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LOCOMOTOR ATAXIA. Tabes dorsalis. Posterior Spinal Sclerosis)





Category: Diseases of The Nervous System

A
hardening (sclerosis) affecting the posterior parts of the spinal cord and
characterized by incoordination, which means a condition where a person is
unable to produce voluntary muscular movements; for instance, of the legs,
etc., loss of deep reflexes to bend them back; disturbances of nutrition
and sensation, and various affections of sight.

Causes. This is a disease of adult life, persons under twenty-five being
rarely affected, and is more common in men than women (ten to one).
Sometimes children suffering from hereditary syphilis have it. The chief
predisposing cause is syphilis which precedes it in from seventy to
eighty-five of the cases according to various authorities. Exposure to
cold and wet, sexual and alcoholic excesses, mineral poisoning, and great
physical exertion also exciting causes.

Symptoms. These are numerous. They appear in succession and with the same
regularity.

Stages. Stages of pain; the stage of ataxia, peculiar gait; and the state
of paralysis.

1. Prodromal or forerunning; the stage of pain. This consists of
lightning-like pains in the lower extremities, numbness, formication
(feeling of ants, etc., crawling), sensation of dead extremities; pins and
needles in the soles of the feet and fingers, coldness, itching of arms
and scrotum or other parts, a sensation of constriction around the chest,
headache, pain in the small of the back and loins of an aching character
may occur. These symptoms may constitute the only evidence of locomotor
ataxia and last for years; but sooner or later there are added absence of
knee cap bone reflex (knee jerk), and immobility of the pupil. The loss of
the knee jerk is always observed in time. The pupil fails to respond to
light while it still accommodates for distance, called Argyll Roberston
pupil. There may be imperfect control of the bladder with slow, dripping
or hasty urination. Later the control is not imperfect, but it may be
painful. Inflammation of the bladder may occur which is dangerous. There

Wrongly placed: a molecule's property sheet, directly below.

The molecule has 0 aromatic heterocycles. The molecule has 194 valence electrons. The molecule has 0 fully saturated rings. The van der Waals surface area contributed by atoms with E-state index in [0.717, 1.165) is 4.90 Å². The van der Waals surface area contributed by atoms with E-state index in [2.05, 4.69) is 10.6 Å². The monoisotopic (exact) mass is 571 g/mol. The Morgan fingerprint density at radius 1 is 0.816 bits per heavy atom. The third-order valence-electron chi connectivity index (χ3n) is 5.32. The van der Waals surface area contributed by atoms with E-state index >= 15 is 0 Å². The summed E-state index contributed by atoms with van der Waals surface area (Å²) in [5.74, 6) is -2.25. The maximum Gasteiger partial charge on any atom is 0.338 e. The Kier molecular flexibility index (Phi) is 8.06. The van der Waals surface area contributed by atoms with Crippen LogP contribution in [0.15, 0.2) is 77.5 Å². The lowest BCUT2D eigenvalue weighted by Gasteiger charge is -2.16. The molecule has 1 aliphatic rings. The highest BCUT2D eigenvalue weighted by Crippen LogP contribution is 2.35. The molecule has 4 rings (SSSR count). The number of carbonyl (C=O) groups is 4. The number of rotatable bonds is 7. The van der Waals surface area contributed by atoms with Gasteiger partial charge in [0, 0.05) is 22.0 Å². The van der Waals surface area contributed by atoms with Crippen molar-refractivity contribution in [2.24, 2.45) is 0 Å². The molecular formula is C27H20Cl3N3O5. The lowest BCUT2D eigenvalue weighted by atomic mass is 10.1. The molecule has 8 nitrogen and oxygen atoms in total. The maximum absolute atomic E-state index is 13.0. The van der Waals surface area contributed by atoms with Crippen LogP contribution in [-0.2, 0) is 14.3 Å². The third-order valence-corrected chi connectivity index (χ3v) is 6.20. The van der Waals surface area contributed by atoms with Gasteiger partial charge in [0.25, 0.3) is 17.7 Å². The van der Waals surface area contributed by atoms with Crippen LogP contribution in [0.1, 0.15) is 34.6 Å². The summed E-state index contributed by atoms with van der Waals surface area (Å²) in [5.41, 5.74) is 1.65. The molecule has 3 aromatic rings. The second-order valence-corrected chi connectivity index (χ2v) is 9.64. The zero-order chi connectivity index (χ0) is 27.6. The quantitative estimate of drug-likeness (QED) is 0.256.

is usually obstinate constipation and loss of sexual power. These symptoms
may last for several months and years, and then the second stage symptoms
appear.



2. Stage of Ataxia (Disturbance of motion). The disturbance of motion
(ataxia) is very marked, especially in the lower extremities; the walking
becomes difficult and uncertain; there is difficulty in rising or rapid
turning; the legs are wide apart; feet lifted too high and come down too
forcibly; the length of the steps is irregular, and the body is
imperfectly balanced. If the patient stands with his feet together and
eyes closed he begins to sway, (Romberg's symptom), which is due to a
defect in controlling the muscles from impairment of sensation. There may
be imperfect use of the hands in dressing, writing, etc.; lancinating
pains are marked in all cases and come on in paroxysms. The pains are
mostly in the legs, but also occur in the arms, head, loins, back, and
trunk. Then the sense of touch is partially lost. The prick of a pin may
not be felt until a few seconds after being applied. This stage may last
for years and remain at a "standstill;" but it is usually progressive, and
advances to the third stage.

3. The stage of paralysis is marked by a gradual change to the worse, and
the patient must remain in bed, because he cannot get out. The lower and
sometimes the upper extremities have lost a great deal of their power of
sensation: The joints, mostly the knee and hip joints show on both sides
of the body a painless swelling, owing to the great quantities of watery
liquid there. Dislocations and fractures occur simultaneously. Bed-sores
and peculiar ulcers on the sole of the foot also occur. The urine dribbles
away constantly, for all control of the bladder is lost. Death occurs from
exhaustion; bedsores, inflammation of the bladder, or pneumonia coming on
as a complication.

Treatment;--The only thing to do when the patient has this disease is to
make him comfortable and arrest the progress of it, if possible. It is
incurable, but treatment sometimes arrests the progress and at least
lessens the suffering and prolongs life as long as it is worth living to
them. I have given a longer description than was necessary, for I wanted
men who live such fast lives to understand what it brings them for most
cases are caused by syphilis. The description could have been made longer
and other symptoms and complications put in. I think enough has been given
and perhaps this description may deter some one from going the same road.

The Diagnosis is made at first by the fatigue, peculiar pains, loss of the
knee jerk, the peculiar pupil and history of syphilis. Later it is made
from the ataxia; the peculiar walk, etc., and the bladder disturbances.





Next: HEREDITARY ATAXIA. Friedrich's Disease

Previous: MYELITIS



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